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Fact or Fiction: NFL's toughest road venues

FACT-OR-FICTION

The Giants.com crew is presented with four statements and must decide whether they are Fact or Fiction.

The Superdome is the toughest opposing stadium in the NFL.

John Schmeelk: Fiction – It is the loudest but not the toughest because there is no factor of the elements. The conditions for the passing and kicking game are always perfect in a dome, which is favorable to any team with a good offense. A place like Seattle can have the noise factor but also the impact of rain or some other kind of weather to make it difficult on visiting teams.

Dan Salomone: Fact – It is for the Giants. They haven't won there since 1993, losing their past five trips by allowing 52, 49, 48, 45, and 27 points. Of course, when you talk about home-field advantage, the players and coaches have something to do about that. The Saints have been one of the most talented teams of the era, but make no mistake about it, Sunday will be an electric atmosphere in the first game back at the Superdome. "It's not just playing in a dome," coach Joe Judge said in his weekly interview with Giants.com. "It's playing in The Dome."

Lance Medow: Fiction – The Giants can certainly make an argument in favor of this statement given they've lost their last five contests there, but it's hard to put an opposing indoor stadium atop the list because you don't have to worry about the weather. Climate is not the case for Arrowhead Stadium in Kansas City or Lumen Field in Seattle. Between the noise and mother nature, you can place both of those venues ahead of New Orleans.

Matt Citak: Fiction – The Superdome is definitely one of the toughest stadiums to play in as an opposing team. Arrowhead Stadium in Kansas City also gets consideration, and the Giants will have the pleasure of playing there on Monday Night Football in Week 8. But let's give the edge to Lumen Field, home of the Seattle Seahawks. The home crowd at Seahawks games is known as the 12th Man, and for good reason. Back in 2005, the Giants traveled to Seattle and committed a whopping 11 false start penalties due to the crowd noise. There is a reason the Seahawks retired the number 12 in honor of their fans. Sunday's game in New Orleans might just be the most raucous crowd the Giants will face this season. It will be the first one with a full crowd at the Superdome since the 2019 NFC Wild Card game, and the Saints faithful are going to loud and ready to go.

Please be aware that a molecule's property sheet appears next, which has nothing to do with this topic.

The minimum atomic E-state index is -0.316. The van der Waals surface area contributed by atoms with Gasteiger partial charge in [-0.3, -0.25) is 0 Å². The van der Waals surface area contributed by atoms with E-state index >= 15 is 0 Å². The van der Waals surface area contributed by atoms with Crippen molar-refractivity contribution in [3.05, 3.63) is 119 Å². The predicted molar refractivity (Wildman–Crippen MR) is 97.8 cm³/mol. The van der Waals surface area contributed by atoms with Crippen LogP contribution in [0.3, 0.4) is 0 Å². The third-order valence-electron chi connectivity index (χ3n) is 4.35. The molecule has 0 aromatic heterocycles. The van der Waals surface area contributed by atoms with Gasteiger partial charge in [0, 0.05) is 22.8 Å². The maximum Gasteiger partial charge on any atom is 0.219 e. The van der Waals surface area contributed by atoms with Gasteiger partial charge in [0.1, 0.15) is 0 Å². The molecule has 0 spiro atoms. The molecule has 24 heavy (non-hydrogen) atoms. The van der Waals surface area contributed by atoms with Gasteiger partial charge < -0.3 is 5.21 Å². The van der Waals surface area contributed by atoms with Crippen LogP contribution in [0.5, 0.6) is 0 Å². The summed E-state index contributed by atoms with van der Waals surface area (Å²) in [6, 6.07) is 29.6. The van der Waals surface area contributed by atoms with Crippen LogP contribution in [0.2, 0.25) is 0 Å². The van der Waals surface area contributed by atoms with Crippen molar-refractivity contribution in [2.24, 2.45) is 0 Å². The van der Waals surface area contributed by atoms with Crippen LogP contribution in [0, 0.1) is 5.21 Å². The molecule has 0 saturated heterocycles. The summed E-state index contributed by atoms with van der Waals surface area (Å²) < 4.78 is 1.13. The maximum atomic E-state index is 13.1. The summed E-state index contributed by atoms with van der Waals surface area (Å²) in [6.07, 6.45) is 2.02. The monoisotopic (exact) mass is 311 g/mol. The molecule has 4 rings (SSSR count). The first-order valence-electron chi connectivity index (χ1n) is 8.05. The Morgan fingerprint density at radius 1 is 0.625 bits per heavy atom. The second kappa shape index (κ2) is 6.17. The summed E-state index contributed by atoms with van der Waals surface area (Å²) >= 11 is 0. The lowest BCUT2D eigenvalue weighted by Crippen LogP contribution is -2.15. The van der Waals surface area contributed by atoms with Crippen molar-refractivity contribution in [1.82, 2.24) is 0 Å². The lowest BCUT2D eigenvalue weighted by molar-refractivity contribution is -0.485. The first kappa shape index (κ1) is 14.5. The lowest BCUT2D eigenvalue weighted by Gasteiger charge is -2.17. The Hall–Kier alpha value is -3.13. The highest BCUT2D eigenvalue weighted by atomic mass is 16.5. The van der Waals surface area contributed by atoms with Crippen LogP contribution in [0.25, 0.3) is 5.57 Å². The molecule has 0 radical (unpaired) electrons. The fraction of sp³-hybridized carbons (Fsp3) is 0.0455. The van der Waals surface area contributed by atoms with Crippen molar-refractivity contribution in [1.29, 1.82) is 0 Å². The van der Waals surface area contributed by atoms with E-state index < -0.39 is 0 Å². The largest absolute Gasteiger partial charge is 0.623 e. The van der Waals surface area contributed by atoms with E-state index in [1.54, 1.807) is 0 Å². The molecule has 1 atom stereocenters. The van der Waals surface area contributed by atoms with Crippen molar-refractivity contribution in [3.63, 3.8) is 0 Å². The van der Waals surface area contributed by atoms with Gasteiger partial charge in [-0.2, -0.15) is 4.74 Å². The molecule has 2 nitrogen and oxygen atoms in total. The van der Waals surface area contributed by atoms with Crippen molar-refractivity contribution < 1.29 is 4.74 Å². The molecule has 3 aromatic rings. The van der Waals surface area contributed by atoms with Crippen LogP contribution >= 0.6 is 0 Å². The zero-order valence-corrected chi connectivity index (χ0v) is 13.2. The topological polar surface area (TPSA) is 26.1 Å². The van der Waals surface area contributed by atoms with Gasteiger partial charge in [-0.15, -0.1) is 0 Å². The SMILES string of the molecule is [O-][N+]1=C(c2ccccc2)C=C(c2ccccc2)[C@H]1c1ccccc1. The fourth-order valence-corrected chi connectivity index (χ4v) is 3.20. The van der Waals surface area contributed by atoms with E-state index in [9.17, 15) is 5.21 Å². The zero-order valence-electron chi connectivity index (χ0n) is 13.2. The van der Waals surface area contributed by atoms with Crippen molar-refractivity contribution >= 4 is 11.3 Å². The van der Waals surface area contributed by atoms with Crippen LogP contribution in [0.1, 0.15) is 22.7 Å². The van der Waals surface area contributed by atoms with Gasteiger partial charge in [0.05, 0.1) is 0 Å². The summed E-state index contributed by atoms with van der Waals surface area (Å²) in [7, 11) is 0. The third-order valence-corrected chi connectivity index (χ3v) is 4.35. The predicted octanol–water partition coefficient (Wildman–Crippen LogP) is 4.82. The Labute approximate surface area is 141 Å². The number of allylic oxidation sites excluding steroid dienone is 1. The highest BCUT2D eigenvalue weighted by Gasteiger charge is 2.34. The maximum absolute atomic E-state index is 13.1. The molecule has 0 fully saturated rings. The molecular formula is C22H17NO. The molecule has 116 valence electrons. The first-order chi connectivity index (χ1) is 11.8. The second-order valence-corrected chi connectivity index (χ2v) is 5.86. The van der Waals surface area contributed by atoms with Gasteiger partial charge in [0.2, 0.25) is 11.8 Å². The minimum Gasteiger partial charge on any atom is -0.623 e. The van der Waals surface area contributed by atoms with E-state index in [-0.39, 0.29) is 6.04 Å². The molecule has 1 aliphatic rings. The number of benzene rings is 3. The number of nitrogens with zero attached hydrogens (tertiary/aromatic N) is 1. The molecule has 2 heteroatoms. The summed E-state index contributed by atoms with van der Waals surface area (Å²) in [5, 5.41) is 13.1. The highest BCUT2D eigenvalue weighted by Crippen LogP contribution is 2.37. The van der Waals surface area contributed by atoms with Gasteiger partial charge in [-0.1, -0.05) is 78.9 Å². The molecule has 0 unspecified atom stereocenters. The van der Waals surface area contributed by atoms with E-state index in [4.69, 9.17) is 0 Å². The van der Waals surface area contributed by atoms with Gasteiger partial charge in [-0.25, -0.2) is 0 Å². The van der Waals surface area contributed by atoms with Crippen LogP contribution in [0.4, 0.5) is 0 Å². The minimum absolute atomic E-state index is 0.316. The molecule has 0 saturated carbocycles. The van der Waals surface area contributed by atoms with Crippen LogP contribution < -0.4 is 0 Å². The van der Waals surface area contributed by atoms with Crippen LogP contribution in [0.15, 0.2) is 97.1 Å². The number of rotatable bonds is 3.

Azeez Ojulari will extend his franchise-record streak of three sacks in his first three games.

John Schmeelk: Fiction – Azeez Ojulari will be facing his biggest challenge of the year against All-Pro Ryan Ramczyk. He is one of the top right tackles in the league. If Ojulari is moved over the left tackle where he will have a chance to rush against James Hurst, who is stepping in for the injured Terron Armstead, he may have a better chance. Jameis Winston has the second-longest average time to throw in the league, so there should be enough time for Giants pass rushers to get home. Winston, however, is only averaging 21 passes per game, which might limit the opportunities.